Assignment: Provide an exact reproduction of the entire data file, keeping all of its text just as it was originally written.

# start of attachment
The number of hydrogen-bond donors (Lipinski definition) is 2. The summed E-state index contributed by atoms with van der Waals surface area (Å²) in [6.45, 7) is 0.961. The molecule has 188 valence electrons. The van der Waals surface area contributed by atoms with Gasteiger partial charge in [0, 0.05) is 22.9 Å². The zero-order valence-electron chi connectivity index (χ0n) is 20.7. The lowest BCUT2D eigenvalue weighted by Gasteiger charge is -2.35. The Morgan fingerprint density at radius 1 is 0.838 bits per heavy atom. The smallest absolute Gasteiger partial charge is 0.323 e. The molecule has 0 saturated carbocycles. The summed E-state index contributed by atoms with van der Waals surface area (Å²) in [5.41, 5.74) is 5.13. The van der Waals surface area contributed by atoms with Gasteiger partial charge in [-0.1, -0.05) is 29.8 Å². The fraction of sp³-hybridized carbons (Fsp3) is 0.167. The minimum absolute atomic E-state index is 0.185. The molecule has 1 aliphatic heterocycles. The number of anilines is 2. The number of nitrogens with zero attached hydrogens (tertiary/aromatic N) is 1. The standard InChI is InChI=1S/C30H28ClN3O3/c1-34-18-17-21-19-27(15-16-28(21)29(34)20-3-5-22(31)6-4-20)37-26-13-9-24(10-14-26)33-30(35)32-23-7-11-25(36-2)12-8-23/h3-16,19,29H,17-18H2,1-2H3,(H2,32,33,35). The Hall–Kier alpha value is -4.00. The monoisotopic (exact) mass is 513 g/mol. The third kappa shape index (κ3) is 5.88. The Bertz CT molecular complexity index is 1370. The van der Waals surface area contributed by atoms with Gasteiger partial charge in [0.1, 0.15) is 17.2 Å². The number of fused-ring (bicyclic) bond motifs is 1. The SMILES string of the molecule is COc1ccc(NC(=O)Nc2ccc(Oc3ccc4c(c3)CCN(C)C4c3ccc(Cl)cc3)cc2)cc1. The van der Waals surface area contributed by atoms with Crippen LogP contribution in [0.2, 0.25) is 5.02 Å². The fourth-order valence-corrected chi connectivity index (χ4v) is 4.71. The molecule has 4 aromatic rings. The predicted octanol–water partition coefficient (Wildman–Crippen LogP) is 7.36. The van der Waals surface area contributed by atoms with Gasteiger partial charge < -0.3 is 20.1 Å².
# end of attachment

The number of hydrogen-bond donors (Lipinski definition) is 2. The summed E-state index contributed by atoms with van der Waals surface area (Å²) in [6.45, 7) is 0.961. The molecule has 188 valence electrons. The van der Waals surface area contributed by atoms with Gasteiger partial charge in [0, 0.05) is 22.9 Å². The zero-order valence-electron chi connectivity index (χ0n) is 20.7. The lowest BCUT2D eigenvalue weighted by Gasteiger charge is -2.35. The Morgan fingerprint density at radius 1 is 0.838 bits per heavy atom. The smallest absolute Gasteiger partial charge is 0.323 e. The molecule has 0 saturated carbocycles. The summed E-state index contributed by atoms with van der Waals surface area (Å²) in [5.41, 5.74) is 5.13. The van der Waals surface area contributed by atoms with Gasteiger partial charge in [-0.1, -0.05) is 29.8 Å². The fraction of sp³-hybridized carbons (Fsp3) is 0.167. The minimum absolute atomic E-state index is 0.185. The molecule has 1 aliphatic heterocycles. The number of anilines is 2. The number of nitrogens with zero attached hydrogens (tertiary/aromatic N) is 1. The standard InChI is InChI=1S/C30H28ClN3O3/c1-34-18-17-21-19-27(15-16-28(21)29(34)20-3-5-22(31)6-4-20)37-26-13-9-24(10-14-26)33-30(35)32-23-7-11-25(36-2)12-8-23/h3-16,19,29H,17-18H2,1-2H3,(H2,32,33,35). The Hall–Kier alpha value is -4.00. The monoisotopic (exact) mass is 513 g/mol. The third kappa shape index (κ3) is 5.88. The Bertz CT molecular complexity index is 1370. The van der Waals surface area contributed by atoms with Gasteiger partial charge in [0.1, 0.15) is 17.2 Å². The number of fused-ring (bicyclic) bond motifs is 1. The SMILES string of the molecule is COc1ccc(NC(=O)Nc2ccc(Oc3ccc4c(c3)CCN(C)C4c3ccc(Cl)cc3)cc2)cc1. The van der Waals surface area contributed by atoms with Crippen LogP contribution in [0.2, 0.25) is 5.02 Å². The fourth-order valence-corrected chi connectivity index (χ4v) is 4.71. The molecule has 4 aromatic rings. The predicted octanol–water partition coefficient (Wildman–Crippen LogP) is 7.36. The van der Waals surface area contributed by atoms with Gasteiger partial charge < -0.3 is 20.1 Å².